Week six: Numeracy and Single Story

Week six: Numeracy and Single Story

Part 1 (Numeracy): Using Gale’s lecture, Poirier’s article, and Bear’s article, identify at least three ways in which Inuit mathematics challenge Eurocentric ideas about the purpose of mathematics and the way we learn it.

Inuit mathematics challenges eurocentric ideas and the purpose of mathematics in the way we learn. They have different perspectives and different approaches to math. I think it’s important to always include and each different approachest perspective. Everybody’s brain thinks differently Therefore the more options and approaches there aren’t enough the better, it gives students more opportunities to understand. Inuit way of teaching math is quite interesting and I think it should be incorporated into Western teaching. 

The Inuit people have a different way of looking at numbers and grasping them. Gail Russell used a story about sheepherders and Western researchers to explain this. Some researchers wanted to trade two bags of tobacco for 1 sheep. The sheepherders agreed to this. The researchers wanted a second sheep so they thought they brought 4 bags of tobacco. They used their logic,  2+2=4. However, when they went to do this trade of 4 bags of tobacco the sheepherders said that is too much for two sheep. The researchers thought the sheepherders weren’t very smart because they didn’t understand the logic.  

If one sheep were two bags of tobacco then why aren’t two sheeps worth 4 bags of tobacco? The sheepherders had a different perspective and different logic. They did not see sheep as a standard unit. Every sheep is different and has a different value. They thought the researchers were less intelligent because they didn’t see that one sheep was inferior to the other therefore not worth as much.  Different cultures and communities have different standards of knowledge and it is important that we are aware of this as teachers and understand that there are different knowledge and different ways of understanding. 

Inuit people have different understandings of knowledge then the western perspective, this does not make one inferior to the other it just makes it different. 

Inuit mathematics uses the real world. The numbers they use change based on what the numbers represent. They may have three or four different names for a number based on what the number is representing at that time. This allows students to make connections and relationships with the math they are doing. It makes math more real life. It may seem confusing to because we were taught Western mathematics but we have to understand that it is different knowledge and a different perspective. I can see this being beneficial because it allows the students to connect to the land and what they are learning.

Inuit people learn math in a very different way it challenges eurocentric views. They have a more Hands-On approach. Loise Poirer mentions how the paper and pencil approach isn’t as natural for Inuit learning in math. The Inuit people teach math through stories and listening to their Elders so the students can relate to what they’re learning. they try and allow students to make connections and experience math in everyday life. Unlike the Western approach where students watch the teacher write examples on the board. I don’t see the benefit of students learning from stories. I never thought that math could be taught through stories before. I can see students remembering stories more than they remember an example on the board. I think both ways could benefit students because every student learns differently so the more options the better.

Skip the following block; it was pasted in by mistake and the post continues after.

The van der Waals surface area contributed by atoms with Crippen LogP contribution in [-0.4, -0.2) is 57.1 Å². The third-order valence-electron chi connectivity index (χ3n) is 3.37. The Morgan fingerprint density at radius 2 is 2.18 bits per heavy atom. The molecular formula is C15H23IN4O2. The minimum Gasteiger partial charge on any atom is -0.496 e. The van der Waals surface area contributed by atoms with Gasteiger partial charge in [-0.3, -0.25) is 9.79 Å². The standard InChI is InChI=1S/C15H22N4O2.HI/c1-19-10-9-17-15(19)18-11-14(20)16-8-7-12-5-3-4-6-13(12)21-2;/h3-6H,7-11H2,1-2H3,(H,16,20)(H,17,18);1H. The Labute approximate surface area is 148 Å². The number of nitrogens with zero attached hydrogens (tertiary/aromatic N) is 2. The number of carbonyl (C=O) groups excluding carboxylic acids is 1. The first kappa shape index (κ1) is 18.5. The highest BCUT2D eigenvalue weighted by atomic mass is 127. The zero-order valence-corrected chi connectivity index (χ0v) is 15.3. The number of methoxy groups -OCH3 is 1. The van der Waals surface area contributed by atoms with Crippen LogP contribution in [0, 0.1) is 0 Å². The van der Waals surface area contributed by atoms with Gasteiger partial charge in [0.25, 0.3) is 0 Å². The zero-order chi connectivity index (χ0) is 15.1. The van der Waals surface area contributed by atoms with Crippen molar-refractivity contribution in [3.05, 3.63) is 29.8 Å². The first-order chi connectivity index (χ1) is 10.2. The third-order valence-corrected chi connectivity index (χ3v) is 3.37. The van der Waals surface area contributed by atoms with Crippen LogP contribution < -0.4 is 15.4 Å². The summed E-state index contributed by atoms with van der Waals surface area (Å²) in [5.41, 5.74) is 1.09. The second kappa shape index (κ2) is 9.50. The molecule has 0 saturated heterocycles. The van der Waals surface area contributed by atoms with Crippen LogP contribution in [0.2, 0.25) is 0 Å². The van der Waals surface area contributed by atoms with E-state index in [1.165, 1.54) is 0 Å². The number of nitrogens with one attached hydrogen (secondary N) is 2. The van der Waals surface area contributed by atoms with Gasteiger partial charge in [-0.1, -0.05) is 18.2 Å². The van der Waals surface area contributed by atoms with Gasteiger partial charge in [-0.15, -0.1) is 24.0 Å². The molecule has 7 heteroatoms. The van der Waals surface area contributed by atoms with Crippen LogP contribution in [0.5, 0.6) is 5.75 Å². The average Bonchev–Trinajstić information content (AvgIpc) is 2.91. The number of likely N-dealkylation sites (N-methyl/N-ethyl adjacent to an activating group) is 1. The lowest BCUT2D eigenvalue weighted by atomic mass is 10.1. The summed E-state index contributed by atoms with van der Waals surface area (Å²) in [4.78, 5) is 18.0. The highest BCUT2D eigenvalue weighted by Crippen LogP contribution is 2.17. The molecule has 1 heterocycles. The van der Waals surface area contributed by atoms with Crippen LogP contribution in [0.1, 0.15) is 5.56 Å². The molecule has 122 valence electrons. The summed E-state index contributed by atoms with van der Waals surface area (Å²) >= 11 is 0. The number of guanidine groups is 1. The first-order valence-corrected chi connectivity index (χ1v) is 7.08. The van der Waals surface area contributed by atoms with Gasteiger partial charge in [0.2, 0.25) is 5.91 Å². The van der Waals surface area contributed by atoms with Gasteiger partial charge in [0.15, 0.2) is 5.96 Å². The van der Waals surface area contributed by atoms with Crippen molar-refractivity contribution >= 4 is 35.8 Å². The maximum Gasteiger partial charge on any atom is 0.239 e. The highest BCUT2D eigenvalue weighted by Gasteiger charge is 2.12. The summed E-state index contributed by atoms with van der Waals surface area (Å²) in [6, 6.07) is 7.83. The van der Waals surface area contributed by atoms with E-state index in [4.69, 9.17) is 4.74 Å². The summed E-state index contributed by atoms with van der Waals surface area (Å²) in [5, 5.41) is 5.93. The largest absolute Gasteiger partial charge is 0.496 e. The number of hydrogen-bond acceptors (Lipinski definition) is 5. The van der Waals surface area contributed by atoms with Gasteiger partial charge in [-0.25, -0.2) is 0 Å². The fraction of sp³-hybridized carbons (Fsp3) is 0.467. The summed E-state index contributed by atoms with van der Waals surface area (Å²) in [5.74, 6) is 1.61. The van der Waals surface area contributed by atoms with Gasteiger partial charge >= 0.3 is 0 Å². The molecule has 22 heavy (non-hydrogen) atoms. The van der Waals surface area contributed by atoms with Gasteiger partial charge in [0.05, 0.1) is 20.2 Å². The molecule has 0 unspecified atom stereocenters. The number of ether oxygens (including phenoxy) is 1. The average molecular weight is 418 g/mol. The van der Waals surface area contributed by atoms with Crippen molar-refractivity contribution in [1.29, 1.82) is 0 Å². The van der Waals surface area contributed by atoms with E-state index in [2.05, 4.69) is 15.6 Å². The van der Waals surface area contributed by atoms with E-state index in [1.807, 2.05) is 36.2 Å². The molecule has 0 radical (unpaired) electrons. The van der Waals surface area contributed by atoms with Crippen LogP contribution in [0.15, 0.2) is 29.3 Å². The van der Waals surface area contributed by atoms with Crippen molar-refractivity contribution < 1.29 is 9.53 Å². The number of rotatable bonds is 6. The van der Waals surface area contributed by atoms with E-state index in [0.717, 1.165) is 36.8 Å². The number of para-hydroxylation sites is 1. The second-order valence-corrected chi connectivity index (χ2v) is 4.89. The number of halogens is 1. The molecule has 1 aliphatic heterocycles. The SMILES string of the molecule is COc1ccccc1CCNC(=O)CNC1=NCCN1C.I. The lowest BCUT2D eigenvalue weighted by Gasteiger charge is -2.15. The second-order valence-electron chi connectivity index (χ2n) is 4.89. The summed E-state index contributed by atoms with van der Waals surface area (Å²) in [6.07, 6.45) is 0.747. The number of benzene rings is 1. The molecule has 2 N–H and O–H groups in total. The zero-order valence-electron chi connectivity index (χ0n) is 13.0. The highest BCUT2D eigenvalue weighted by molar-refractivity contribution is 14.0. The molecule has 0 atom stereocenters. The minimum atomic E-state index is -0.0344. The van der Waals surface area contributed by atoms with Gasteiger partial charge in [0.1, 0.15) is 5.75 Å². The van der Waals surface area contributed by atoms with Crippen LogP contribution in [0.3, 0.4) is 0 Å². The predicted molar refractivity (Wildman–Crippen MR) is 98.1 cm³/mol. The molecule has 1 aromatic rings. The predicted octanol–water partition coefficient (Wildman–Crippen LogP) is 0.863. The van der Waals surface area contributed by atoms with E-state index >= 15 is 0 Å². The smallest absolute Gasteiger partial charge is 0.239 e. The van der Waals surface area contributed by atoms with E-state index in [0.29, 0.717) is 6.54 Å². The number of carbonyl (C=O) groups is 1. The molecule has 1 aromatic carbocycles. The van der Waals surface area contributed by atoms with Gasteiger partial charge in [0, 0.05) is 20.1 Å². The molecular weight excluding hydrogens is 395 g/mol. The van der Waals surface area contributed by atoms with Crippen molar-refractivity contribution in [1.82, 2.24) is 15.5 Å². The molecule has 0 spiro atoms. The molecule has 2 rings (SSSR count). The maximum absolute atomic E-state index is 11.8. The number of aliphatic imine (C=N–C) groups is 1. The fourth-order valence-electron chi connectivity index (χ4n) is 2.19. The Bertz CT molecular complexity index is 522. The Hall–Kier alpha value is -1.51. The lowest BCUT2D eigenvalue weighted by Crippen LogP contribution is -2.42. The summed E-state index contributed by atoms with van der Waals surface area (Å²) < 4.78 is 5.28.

Western math has a very linear, ‘one way or the highway’ approach.  they have the right way and the wrong way of doing things. Whereas Inuit math teachings do not have only one right way. There is options and freedom. Students are encouraged to figure things out on their own then explain their thinking to the teacher. I can see this being really beneficial especially because their math is based on real-world problems and situations. I think this is important because students are taking control and thinking independently. Everyone thinks differently and this allows kids to truly understand the math.

Part 2 (Literacy): Which “single stories” were present in your own schooling? Whose truth mattered? What biases and lenses do you bring to the classroom? How might we unlearn / work against these biases? 

I think my schooling was very linear. I had a single story at the European view. I grew up in a small town so I really only learned about the Western history and ideas. The only time I learned about indigenous knowledge for example was in the Indigenous section of history class and even then it still was partially the European perspective because they were the people who wrote the history.

 The white man was the one that mattered in my schooling.  In history class, we learned about Christopher Columbus and the fur trade.  We didn’t learn about indigenous culture and way of life.  In English language arts, we read books written by white authors like The Giver or The Outsiders. It wasn’t until grade 12 till we read a book about indigenous women,  April Raintree. This gave me another story and another perspective. 

I know I will have a lens and bias in the classroom. Every teacher does. I have a eurocentric view because of the way that I was taught. I hope to learn New Perspectives and stories with my students. I will show them that I am a lifelong learner. My knowledge and perspectives will grow as I get older and learn more.  The only way to unlearn biases is to constantly learn new stories and perspectives. That is what I will do to try and have as many stories and perspectives in my classroom.  My future students won’t have one story knowledge they will have a plethora of stories and perspectives. 

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